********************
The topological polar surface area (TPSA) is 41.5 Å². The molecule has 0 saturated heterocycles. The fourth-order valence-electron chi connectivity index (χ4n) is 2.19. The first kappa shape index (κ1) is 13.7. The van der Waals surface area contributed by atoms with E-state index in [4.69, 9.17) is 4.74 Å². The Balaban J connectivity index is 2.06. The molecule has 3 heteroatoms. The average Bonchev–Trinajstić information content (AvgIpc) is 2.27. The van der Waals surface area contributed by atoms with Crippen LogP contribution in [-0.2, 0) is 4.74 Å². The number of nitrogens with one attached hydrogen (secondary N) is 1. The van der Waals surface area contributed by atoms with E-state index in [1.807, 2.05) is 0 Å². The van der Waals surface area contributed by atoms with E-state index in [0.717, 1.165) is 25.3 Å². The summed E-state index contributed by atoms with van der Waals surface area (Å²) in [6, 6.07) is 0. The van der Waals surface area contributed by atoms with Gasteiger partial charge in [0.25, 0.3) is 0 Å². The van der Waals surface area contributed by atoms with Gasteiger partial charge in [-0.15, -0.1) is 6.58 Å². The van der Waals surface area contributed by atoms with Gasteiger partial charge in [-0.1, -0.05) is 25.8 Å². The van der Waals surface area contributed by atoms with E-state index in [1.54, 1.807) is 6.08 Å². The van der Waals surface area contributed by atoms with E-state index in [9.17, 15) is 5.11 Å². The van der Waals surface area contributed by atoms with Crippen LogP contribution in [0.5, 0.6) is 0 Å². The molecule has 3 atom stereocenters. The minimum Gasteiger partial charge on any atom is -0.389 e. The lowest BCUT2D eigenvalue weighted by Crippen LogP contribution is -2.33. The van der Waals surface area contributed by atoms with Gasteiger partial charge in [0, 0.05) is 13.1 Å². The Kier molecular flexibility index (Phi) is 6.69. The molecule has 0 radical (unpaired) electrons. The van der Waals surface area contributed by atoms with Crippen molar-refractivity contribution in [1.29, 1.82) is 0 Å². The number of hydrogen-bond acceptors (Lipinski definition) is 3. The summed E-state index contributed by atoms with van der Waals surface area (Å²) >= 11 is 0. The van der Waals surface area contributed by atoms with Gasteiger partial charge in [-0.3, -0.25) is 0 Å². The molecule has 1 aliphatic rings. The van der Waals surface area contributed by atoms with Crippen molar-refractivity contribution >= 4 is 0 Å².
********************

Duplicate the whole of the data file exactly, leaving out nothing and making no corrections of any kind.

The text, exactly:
The topological polar surface area (TPSA) is 41.5 Å². The molecule has 0 saturated heterocycles. The fourth-order valence-electron chi connectivity index (χ4n) is 2.19. The first kappa shape index (κ1) is 13.7. The van der Waals surface area contributed by atoms with E-state index in [4.69, 9.17) is 4.74 Å². The Balaban J connectivity index is 2.06. The molecule has 3 heteroatoms. The average Bonchev–Trinajstić information content (AvgIpc) is 2.27. The van der Waals surface area contributed by atoms with Crippen LogP contribution in [-0.2, 0) is 4.74 Å². The number of nitrogens with one attached hydrogen (secondary N) is 1. The van der Waals surface area contributed by atoms with E-state index in [1.807, 2.05) is 0 Å². The van der Waals surface area contributed by atoms with E-state index in [0.717, 1.165) is 25.3 Å². The summed E-state index contributed by atoms with van der Waals surface area (Å²) in [6, 6.07) is 0. The van der Waals surface area contributed by atoms with Gasteiger partial charge in [0.25, 0.3) is 0 Å². The van der Waals surface area contributed by atoms with Gasteiger partial charge in [-0.15, -0.1) is 6.58 Å². The van der Waals surface area contributed by atoms with Gasteiger partial charge in [-0.1, -0.05) is 25.8 Å². The van der Waals surface area contributed by atoms with E-state index in [1.54, 1.807) is 6.08 Å². The van der Waals surface area contributed by atoms with E-state index in [9.17, 15) is 5.11 Å². The van der Waals surface area contributed by atoms with Crippen LogP contribution in [0.5, 0.6) is 0 Å². The molecule has 3 atom stereocenters. The minimum Gasteiger partial charge on any atom is -0.389 e. The lowest BCUT2D eigenvalue weighted by Crippen LogP contribution is -2.33. The van der Waals surface area contributed by atoms with Gasteiger partial charge in [0, 0.05) is 13.1 Å². The Kier molecular flexibility index (Phi) is 6.69. The molecule has 0 radical (unpaired) electrons. The van der Waals surface area contributed by atoms with Crippen molar-refractivity contribution in [1.29, 1.82) is 0 Å². The number of hydrogen-bond acceptors (Lipinski definition) is 3. The summed E-state index contributed by atoms with van der Waals surface area (Å²) >= 11 is 0. The van der Waals surface area contributed by atoms with Gasteiger partial charge in [-0.3, -0.25) is 0 Å². The molecule has 1 aliphatic rings. The van der Waals surface area contributed by atoms with Crippen molar-refractivity contribution >= 4 is 0 Å².